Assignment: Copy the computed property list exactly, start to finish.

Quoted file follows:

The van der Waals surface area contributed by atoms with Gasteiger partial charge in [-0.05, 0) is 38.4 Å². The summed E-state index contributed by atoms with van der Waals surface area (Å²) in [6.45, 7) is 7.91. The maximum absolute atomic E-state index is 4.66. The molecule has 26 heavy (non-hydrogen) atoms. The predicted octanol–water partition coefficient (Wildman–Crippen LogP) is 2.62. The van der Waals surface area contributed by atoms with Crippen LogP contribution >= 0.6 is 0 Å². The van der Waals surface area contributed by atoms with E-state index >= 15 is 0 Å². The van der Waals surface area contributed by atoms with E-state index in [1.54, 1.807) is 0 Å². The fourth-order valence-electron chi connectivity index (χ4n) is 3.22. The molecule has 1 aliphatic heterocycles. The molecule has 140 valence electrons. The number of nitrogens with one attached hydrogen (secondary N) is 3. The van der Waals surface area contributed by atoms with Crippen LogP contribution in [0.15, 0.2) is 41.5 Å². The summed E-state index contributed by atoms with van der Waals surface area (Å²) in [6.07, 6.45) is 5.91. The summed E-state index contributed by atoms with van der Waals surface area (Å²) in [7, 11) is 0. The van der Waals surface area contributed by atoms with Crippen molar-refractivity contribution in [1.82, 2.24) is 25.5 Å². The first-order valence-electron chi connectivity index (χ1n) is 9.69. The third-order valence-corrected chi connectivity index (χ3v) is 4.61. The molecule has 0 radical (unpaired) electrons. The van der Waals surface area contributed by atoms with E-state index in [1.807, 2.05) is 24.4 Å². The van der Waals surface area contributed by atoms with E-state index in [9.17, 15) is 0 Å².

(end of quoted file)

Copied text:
The van der Waals surface area contributed by atoms with Gasteiger partial charge in [-0.05, 0) is 38.4 Å². The summed E-state index contributed by atoms with van der Waals surface area (Å²) in [6.45, 7) is 7.91. The maximum absolute atomic E-state index is 4.66. The molecule has 26 heavy (non-hydrogen) atoms. The predicted octanol–water partition coefficient (Wildman–Crippen LogP) is 2.62. The van der Waals surface area contributed by atoms with Crippen LogP contribution >= 0.6 is 0 Å². The van der Waals surface area contributed by atoms with E-state index >= 15 is 0 Å². The van der Waals surface area contributed by atoms with E-state index in [1.54, 1.807) is 0 Å². The fourth-order valence-electron chi connectivity index (χ4n) is 3.22. The molecule has 1 aliphatic heterocycles. The molecule has 140 valence electrons. The number of nitrogens with one attached hydrogen (secondary N) is 3. The van der Waals surface area contributed by atoms with Crippen LogP contribution in [0.15, 0.2) is 41.5 Å². The summed E-state index contributed by atoms with van der Waals surface area (Å²) in [6.07, 6.45) is 5.91. The summed E-state index contributed by atoms with van der Waals surface area (Å²) in [7, 11) is 0. The van der Waals surface area contributed by atoms with Crippen molar-refractivity contribution in [1.82, 2.24) is 25.5 Å². The first-order valence-electron chi connectivity index (χ1n) is 9.69. The third-order valence-corrected chi connectivity index (χ3v) is 4.61. The molecule has 0 radical (unpaired) electrons. The van der Waals surface area contributed by atoms with E-state index in [1.807, 2.05) is 24.4 Å². The van der Waals surface area contributed by atoms with E-state index in [9.17, 15) is 0 Å².